Post-traumatic stress disorder (PTSD) is a mental health condition that occurs in both children and adults after experiencing or witnessing a terrifying event like an accident, physical/sexual/emotional abuse, natural disaster, or war. It’s estimated that 70% of all adults in the United States have experienced some sort of traumatic event at least once in their lives, with 40% of children having gone through a traumatic event as a child or adolescent.
With time and self-care, most people usually get better a temporary period of adjusting and coping. However, if the symptoms last for months or even years and worsen to the point where it interferes with your daily functioning you may have PTSD and should seek effective treatment.
It’s not uncommon for PTSD symptoms to begin appearing within a month of the trauma. But, for some, they may not experience symptoms until later, sometimes even years after the event.
While the symptoms can vary from person to person, common PTSD symptoms include:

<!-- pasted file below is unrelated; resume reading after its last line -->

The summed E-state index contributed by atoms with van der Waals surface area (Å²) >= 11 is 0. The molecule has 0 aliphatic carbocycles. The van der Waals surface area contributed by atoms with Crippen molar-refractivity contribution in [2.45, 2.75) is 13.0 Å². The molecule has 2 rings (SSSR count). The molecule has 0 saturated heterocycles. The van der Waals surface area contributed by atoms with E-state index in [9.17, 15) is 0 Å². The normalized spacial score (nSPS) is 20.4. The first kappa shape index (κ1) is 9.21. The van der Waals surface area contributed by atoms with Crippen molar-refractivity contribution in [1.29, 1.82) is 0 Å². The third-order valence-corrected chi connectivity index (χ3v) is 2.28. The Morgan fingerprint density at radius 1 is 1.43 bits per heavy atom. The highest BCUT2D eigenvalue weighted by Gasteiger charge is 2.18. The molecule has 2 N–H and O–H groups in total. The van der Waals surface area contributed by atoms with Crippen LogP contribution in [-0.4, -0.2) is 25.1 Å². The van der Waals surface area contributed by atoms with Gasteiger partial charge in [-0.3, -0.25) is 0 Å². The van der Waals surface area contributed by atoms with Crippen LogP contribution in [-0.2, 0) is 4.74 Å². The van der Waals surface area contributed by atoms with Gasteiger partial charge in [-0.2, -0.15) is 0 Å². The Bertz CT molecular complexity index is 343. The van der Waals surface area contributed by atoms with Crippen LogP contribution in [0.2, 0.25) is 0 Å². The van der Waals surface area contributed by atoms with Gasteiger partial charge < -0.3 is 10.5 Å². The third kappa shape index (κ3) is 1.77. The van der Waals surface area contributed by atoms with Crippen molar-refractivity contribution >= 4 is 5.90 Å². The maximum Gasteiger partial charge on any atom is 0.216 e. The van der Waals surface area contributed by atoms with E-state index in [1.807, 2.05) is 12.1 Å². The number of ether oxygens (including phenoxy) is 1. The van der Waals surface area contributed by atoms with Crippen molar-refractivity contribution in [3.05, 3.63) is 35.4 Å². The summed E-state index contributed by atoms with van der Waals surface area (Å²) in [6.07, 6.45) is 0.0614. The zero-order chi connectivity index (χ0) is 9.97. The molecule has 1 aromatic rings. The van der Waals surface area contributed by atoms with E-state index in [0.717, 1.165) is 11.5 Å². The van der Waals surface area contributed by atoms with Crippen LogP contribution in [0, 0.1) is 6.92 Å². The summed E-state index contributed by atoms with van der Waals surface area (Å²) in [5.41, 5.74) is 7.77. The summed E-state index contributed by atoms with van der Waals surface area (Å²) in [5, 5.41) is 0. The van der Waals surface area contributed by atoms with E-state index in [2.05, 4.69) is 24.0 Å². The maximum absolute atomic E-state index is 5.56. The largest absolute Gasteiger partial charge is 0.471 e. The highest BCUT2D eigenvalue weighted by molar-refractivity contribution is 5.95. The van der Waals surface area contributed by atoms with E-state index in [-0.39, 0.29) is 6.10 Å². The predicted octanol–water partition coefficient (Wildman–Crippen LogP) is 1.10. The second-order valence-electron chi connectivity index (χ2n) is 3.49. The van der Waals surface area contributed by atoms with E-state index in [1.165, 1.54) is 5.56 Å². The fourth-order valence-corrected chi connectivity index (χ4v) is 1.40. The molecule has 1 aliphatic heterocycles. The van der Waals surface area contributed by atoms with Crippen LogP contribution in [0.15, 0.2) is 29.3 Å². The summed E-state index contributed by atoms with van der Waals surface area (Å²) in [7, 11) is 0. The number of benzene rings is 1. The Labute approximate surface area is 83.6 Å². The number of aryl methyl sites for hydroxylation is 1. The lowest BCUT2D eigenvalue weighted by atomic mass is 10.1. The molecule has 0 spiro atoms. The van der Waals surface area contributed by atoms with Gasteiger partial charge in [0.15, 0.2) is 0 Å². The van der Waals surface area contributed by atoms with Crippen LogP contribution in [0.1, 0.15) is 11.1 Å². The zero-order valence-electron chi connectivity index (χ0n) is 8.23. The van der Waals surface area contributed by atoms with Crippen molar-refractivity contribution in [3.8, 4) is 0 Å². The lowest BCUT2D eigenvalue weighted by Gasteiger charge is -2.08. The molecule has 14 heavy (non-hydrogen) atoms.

Intrusive memories including nightmares, flashbacks, or reliving the event.
Avoidance like avoiding thinking or discussing the trauma, as well as anything that reminds you of the event.
Negative changes in thinking and mood such as hopelessness, memory problems, and detaching yourself from family, friends, and activities you once enjoyed.
Changes in physical and emotional reactions like being easily frightened, irritability, feeling guilty, angry outbursts, and insomnia.
Substance abuse, mainly relying on drugs or alcohol to cope.
For children under the age of 6, they may have upsetting dreams or reenact the event through play.
When to seek help.
If any of the symptoms intensify for a prolonged period of time, suicidal thoughts, or difficulty maintaining a healthy and productive life reach out to a trusted friend, family member, doctor, or mental health professional.
If it’s an emergency, please call the National Suicide Prevention Lifeline at 1-800-273-TALK (1-800-273-8255) or 911.